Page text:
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The Sky is the Limit: CWA Students Connect with Historical Black Figures

In schools across America this month, teachers put up bulletin boards and presented lessons for Black History Month. Students read the poetry of Langston Hughes. They studied the powerful “no” of Rosa Parks. They have been inspired by the dream of Dr. Martin Luther King, Jr.

At Capitol West Academy, students have celebrated all of these well-known African American figures – and a number of those who you may not have heard so much about. That’s because, this year, Charmin McGlaston, Guidance Counselor and Alumni Coordinator at Capitol West Academy, made it her mission to introduce students to lesser-known figures.

Big Impact of the Lesser Known

“It is not my intention to take away from the accomplishments of Dr. Martin Luther King, Jr. or Rosa Parks,” says Ms. McGlaston. “It is my intention to open the eyes of our students and show them that there are many things that African Americans have worked towards and accomplished.”

One of many doors decorated for Black History Month at Capitol West Academy.

Every morning in February, Ms. McGlaston made a 5-7 minute announcement introducing students to an important figure in African American history. “I began each announcement with their name and accomplishment or maybe a message about what the person stood for. Sometimes I added things to make it memorable and fun, like when I played Bob Marley music the day I talked about him.”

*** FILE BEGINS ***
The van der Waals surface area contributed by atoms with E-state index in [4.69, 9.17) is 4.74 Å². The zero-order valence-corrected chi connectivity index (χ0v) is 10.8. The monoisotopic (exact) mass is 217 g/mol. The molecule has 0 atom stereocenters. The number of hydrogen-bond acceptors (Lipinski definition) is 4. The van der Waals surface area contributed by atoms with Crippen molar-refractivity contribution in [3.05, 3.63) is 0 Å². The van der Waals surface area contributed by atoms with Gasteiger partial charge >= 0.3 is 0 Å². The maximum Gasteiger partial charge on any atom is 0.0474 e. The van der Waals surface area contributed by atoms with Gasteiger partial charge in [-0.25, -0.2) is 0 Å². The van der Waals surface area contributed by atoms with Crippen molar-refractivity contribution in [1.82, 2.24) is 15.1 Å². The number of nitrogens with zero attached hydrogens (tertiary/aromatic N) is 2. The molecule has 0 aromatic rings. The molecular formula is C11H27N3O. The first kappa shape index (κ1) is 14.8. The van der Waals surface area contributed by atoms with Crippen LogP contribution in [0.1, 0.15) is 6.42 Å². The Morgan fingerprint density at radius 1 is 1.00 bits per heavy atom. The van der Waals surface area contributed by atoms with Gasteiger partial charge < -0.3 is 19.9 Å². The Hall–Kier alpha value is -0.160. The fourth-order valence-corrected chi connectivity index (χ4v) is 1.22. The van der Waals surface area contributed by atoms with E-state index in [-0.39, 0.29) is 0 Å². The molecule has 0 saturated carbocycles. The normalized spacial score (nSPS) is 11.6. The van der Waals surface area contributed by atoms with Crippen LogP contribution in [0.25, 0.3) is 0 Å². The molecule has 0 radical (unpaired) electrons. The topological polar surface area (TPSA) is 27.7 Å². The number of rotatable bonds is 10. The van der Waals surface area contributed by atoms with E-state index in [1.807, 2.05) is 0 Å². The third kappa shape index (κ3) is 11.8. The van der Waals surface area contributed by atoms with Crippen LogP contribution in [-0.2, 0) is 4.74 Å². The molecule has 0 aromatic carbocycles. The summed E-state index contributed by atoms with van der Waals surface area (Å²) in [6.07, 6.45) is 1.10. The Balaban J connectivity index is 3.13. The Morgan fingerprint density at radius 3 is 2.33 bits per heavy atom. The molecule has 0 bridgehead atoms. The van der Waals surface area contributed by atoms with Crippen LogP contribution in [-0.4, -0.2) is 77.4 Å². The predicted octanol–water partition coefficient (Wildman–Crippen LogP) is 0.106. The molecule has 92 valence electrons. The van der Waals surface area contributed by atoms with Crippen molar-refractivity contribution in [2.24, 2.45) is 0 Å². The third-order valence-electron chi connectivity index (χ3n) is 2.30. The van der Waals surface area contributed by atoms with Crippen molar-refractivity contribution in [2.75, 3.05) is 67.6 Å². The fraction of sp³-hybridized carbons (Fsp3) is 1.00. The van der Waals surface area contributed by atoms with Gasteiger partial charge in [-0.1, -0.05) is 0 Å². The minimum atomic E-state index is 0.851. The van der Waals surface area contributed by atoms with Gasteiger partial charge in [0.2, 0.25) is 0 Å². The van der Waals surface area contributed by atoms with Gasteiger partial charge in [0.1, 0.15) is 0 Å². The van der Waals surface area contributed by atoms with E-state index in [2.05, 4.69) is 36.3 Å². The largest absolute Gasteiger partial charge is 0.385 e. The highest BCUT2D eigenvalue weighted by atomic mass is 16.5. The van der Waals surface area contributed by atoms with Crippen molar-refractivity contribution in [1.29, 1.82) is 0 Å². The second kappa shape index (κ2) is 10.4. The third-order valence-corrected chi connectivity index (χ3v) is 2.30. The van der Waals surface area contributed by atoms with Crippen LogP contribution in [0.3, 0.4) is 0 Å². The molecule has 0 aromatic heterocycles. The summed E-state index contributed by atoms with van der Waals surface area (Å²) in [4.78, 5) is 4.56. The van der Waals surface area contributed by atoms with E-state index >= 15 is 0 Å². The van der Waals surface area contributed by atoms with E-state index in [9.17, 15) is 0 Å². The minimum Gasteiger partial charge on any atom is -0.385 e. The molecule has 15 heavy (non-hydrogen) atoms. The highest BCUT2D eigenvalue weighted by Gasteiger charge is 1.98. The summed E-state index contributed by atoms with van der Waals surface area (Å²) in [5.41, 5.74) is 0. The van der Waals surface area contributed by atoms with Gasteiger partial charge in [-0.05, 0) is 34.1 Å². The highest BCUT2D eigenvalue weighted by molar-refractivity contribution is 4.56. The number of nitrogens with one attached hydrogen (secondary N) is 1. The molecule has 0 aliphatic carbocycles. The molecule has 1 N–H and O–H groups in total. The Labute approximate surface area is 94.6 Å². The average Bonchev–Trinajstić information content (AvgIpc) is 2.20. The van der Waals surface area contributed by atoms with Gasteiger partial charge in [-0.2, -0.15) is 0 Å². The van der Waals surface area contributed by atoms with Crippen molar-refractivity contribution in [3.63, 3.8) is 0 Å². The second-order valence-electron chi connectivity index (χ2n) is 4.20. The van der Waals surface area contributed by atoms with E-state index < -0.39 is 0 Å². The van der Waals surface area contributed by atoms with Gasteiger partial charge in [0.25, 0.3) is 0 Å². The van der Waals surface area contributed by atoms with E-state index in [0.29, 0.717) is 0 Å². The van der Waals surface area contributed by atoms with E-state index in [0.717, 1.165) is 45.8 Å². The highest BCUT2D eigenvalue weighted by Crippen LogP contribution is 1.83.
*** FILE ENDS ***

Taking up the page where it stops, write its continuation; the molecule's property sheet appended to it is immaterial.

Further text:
With the help of a set of Black History flashcards (given to McGlaston by CWA Executive Director Dr. Mora Anderson) and a bit of research, Ms. McGlaston compiled an eclectic list of leaders, activists, and innovators. She wanted students to know that “the sky is the limit when they think about what they want to do or be.”

Infinite Possibilities

The figures she chose for the month showed students infinite possibilities and the importance of African American figures in our everyday lives. “For example, did you know that Dr. Shirley Jackson developed the fiber optic cable and she holds a doctorate in Nuclear Physics? Or that Marie Van Brittan Brown invented closed circuit television security?,” asks Ms. McGlaston. “Or that Otis Boykin invented the pacemaker?”

Other figures included Congresswoman Shirley Chisholm, anti-segregation activist Medgar Evers, and Civil Rights pioneer Claudette Colvin.

Making connections with such figures can open the minds of students. As Ms. McGlaston says, “They will know that their history was much more than slavery, segregation, and fighting for equal rights.” Plus, these figures exemplify the values that serve as guides to CWA Wildcats every day.

“It is my hope that students at CWA see and feel the determination, self-control, honor, and responsibility shown by these famous African Americans…It is my hope that they see this and begin to live the core values even more.”

Although these announcements occured throughout February, Ms. McGlaston believes that “Black History is something we should share with students year round.” By showcasing the essential roles that African Americans have played in building and bettering America, Ms. McGlaston is making this possible.